The 200 metres is a sprint event. On an outdoor 400m track, the race begins at the halfway point taking in the curve and the home straight, so a combination of techniques are needed to successfully run the race. A slightly shorter race, called the stadion and run on a straight track, was the first recorded event at the Ancient Olympics. The men’s event was on the first modern Olympics programme in 1896, but women were not able to compete over this distance until the London Games in 1948.
The 200m places more emphasis on speed endurance than shorter sprint distances as athletes rely on different energy systems during the longer sprint. In the United States and elsewhere, athletes previously ran the 220-yard instead of the 200m, though the distance is now obsolete.
Because humans use the same muscles for both support and forward speed, the runners in the inside lanes are disadvantaged by centrifugal force during the bend phase. Consequently, the middle and outer lanes are preferred. The 200 metres is an event subject to the wind assistance rules. Races run with an aiding wind measured over 2.0 metres per second are not acceptable for record purposes.
Sprinters start from blocks which contain an electronic pressure pad to detect false starts based on reaction times to the starting gun. A reaction time of less than 0.10 second is deemed to be a false start, and results in disqualification. A runner may also be disqualified for running outside their lane on the inside of the bend.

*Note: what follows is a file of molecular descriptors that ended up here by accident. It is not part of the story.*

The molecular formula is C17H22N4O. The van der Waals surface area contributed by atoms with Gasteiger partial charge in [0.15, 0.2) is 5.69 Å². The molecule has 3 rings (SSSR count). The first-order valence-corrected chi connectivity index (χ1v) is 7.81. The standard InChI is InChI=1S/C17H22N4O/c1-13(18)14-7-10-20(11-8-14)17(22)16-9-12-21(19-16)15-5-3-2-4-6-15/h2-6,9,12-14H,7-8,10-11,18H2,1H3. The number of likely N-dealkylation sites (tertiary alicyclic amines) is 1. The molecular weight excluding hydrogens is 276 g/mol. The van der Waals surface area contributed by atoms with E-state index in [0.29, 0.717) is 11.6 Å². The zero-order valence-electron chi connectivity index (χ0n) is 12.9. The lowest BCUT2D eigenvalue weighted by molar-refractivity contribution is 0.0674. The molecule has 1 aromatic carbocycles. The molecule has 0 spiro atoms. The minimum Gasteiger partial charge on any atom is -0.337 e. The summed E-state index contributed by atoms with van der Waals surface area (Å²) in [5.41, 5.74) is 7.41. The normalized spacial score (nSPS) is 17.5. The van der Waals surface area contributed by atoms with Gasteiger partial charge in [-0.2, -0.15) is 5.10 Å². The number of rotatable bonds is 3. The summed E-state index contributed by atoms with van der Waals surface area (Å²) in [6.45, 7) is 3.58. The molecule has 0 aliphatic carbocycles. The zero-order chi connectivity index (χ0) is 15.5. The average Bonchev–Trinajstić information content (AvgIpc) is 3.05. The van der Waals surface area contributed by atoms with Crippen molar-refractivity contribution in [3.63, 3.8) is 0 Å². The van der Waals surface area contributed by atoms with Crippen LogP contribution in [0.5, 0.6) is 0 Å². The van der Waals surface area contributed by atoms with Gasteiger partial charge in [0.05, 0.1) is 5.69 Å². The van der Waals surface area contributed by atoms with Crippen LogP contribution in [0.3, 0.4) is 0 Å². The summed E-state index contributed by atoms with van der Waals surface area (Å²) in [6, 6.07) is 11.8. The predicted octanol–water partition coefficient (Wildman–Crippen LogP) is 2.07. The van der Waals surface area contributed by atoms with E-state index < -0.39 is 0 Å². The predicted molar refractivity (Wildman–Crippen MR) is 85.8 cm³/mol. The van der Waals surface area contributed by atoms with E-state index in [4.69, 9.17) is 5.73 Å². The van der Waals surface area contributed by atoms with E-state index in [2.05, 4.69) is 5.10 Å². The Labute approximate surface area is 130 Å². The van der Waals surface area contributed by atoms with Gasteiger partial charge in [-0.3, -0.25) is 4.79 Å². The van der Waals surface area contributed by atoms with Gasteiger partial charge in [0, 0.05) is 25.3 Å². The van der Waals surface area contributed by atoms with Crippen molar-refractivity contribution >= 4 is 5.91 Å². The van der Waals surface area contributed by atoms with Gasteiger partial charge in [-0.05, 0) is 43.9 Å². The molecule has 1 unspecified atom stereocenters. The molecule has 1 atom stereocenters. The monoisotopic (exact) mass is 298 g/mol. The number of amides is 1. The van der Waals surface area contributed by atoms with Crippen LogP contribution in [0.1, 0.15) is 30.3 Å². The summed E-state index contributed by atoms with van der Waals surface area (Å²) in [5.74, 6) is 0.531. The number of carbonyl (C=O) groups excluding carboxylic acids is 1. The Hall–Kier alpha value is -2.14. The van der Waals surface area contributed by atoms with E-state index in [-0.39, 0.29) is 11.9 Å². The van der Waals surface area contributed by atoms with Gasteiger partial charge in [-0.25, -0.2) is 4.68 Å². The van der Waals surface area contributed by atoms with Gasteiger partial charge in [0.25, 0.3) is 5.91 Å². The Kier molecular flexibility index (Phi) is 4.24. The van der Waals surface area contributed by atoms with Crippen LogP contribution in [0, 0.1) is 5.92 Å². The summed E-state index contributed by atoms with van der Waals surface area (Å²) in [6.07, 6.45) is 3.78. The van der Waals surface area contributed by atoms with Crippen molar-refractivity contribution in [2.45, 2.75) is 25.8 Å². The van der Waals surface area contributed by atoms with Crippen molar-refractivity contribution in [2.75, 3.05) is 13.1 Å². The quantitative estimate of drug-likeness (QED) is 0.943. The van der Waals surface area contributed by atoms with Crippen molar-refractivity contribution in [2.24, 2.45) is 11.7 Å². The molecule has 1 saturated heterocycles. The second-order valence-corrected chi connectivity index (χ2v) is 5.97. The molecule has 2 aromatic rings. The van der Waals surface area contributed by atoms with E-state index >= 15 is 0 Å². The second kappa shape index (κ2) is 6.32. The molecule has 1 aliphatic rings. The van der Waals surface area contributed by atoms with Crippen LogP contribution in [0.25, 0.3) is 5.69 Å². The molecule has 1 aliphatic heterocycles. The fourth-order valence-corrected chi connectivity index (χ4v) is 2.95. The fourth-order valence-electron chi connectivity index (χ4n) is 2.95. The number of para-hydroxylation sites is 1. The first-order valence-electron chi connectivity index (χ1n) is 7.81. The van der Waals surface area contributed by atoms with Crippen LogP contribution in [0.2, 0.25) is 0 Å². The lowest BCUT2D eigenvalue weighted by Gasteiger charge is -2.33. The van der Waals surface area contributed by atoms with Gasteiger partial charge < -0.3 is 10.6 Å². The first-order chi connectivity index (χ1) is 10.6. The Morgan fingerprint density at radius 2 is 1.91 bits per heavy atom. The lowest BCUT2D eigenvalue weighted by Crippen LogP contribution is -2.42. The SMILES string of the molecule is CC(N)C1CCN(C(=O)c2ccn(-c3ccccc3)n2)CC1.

The race attracts runners from other events wishing to double up and claim both titles. This feat has been achieved ten times at the Olympic Games, most recently by Jamaica's Usain Bolt in 2008 and 2012. An Olympic double of 200m and 400m was first achieved by Valerie Briscoe-Hooks in 1984, and later by Michael Johnson from the United States and Marie-José Pérec of France both in 1996.
In the men’s event, 20 seconds is considered to be the elite mark. Britain has only two runners who have broken the 20s barrier – John Regis and most recently Adam Gemili who has also run 100m in a sub-10s time. 22 seconds is considered to be an elite performance in the women’s event. No Briton has yet broken that barrier.
2016 Olympic Champion: Usain Bolt (JAM)
Olympic Record: 19.30s – Usain Bolt (JAM – 2008)
World Record: 19.19s - Usain Bolt (JAM – 2009)
British Record: 19.94s John Regis (1993) (Regis also ran 19.87s at altitude the following year but it was not ratified)
2016 Olympic Champion: Elaine Thompson (JAM)
Olympic Record: 21.34s – Florence Griffith-Joyner (USA – 1988)
World Record: 21.34s – Florence Griffith-Joyner (USA – 1988)
British Record: 22.07 – Dina Asher-Smith 2015
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